The Future of Airport Design Will be More Personalized with Automated Recognition Systems and Specialized Amenities

According to Matthew Abbot, Regional Aviation Sector Leader for Australia and New Zealand, the future of airport design includes automated recognition systems and curating the spaces as a retail destination. These two factors will enhance the travelers’ experiences and provide a sense of place while being out of their personal comfort zones.

Travelers will not have a need for immigration forms or passports, which will be replaced by automated recognition systems, or more specifically biometric technology, that utilize facial recognition or fingerprints.  "This step… is known as single-token travel. With no documentation required and passengers passing through the airport with little to no human intervention, in many instances not even realizing they are being processed,” Abbott said. In order to achieve this, designers will need to work hand-in-hand with technological advancement and the providers that deliver them.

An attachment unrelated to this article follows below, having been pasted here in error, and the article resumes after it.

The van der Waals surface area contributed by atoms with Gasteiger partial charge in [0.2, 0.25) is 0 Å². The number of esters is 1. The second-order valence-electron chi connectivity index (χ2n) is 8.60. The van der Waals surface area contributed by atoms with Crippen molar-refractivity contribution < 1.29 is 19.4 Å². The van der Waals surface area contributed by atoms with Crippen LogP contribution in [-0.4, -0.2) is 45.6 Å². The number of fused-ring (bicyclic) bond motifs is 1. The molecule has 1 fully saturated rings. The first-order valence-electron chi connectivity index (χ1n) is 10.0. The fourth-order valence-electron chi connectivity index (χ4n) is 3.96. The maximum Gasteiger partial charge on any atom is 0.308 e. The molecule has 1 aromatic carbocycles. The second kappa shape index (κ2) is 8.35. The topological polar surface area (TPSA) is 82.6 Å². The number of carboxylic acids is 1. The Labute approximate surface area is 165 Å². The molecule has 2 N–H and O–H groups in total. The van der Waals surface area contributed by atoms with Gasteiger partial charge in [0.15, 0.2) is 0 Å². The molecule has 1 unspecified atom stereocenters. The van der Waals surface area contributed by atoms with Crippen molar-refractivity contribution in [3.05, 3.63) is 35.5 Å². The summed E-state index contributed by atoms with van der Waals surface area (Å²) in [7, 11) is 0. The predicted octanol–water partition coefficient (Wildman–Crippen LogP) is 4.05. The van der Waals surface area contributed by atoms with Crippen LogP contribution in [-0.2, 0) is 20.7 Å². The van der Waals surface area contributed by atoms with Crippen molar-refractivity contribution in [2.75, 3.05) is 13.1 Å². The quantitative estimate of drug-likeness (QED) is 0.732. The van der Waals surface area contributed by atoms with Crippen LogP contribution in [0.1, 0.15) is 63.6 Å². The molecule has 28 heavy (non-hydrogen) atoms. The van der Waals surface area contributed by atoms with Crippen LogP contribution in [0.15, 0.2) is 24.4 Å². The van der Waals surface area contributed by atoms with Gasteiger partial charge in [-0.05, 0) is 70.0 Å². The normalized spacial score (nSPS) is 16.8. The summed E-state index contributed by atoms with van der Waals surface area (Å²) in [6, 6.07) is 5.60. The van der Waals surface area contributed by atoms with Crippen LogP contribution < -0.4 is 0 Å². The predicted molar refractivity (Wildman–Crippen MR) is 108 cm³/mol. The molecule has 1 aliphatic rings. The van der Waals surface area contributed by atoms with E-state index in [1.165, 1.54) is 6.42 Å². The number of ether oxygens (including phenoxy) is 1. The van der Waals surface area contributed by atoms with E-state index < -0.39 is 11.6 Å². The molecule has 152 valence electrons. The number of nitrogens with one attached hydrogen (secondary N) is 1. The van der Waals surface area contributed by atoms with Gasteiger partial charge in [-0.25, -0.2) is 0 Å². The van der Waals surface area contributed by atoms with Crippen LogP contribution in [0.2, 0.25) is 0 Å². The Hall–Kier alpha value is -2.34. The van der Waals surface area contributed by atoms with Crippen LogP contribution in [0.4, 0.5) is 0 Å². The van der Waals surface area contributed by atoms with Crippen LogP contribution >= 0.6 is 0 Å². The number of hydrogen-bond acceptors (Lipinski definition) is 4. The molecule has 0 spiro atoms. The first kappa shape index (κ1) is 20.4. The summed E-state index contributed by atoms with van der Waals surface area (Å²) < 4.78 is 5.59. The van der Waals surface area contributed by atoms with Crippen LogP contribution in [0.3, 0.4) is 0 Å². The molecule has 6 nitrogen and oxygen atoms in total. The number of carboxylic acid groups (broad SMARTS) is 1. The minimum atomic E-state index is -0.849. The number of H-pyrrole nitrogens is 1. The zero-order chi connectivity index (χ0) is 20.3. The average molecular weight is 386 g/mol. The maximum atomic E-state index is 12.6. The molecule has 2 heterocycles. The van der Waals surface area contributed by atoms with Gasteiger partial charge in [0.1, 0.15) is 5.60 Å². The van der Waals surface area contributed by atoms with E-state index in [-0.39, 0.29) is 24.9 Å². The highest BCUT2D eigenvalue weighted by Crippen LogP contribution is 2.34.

For the past 20 years, Abbott has worked on global aviation projects in Asia, Europe, the Middle East and Australia. His most notable sites include Rome's Leonardo da Vinci-Fiumicino Airport, Pulkovo Airport in St. Petersburg, and Heathrow Airport's Terminal 5 in London. According to him, there is now a strong opportunity for retail and hospitality sectors to create a sense of place for the traveler within transportation and aviation sites. “We are seeing airports designed like shopping centers that planes happen to park on,” he says.

While making the experience relevant to the passenger is paramount, understanding the needs and demographics of the passengers passing through the terminal is also vital. By utilizing valuable data that predicts passenger behavior, retail companies can predict what passengers want and manage the design offering rather than integrate these amenities as an “add-on” experience.

A benefit to streamlining the experience for travelers is that it breaks down the segregation between premium and business travelers. A design that exemplifies this process is Woods Bagot’s design for United Arab Emirates airline Etihad Airways’ Midfield Lounges in Abu Dhabi Airport’s new terminal. Covering approximately 36,000 square meters of flagship lounges and hospitality spaces, the design entails a range of areas including business and economy lounges.

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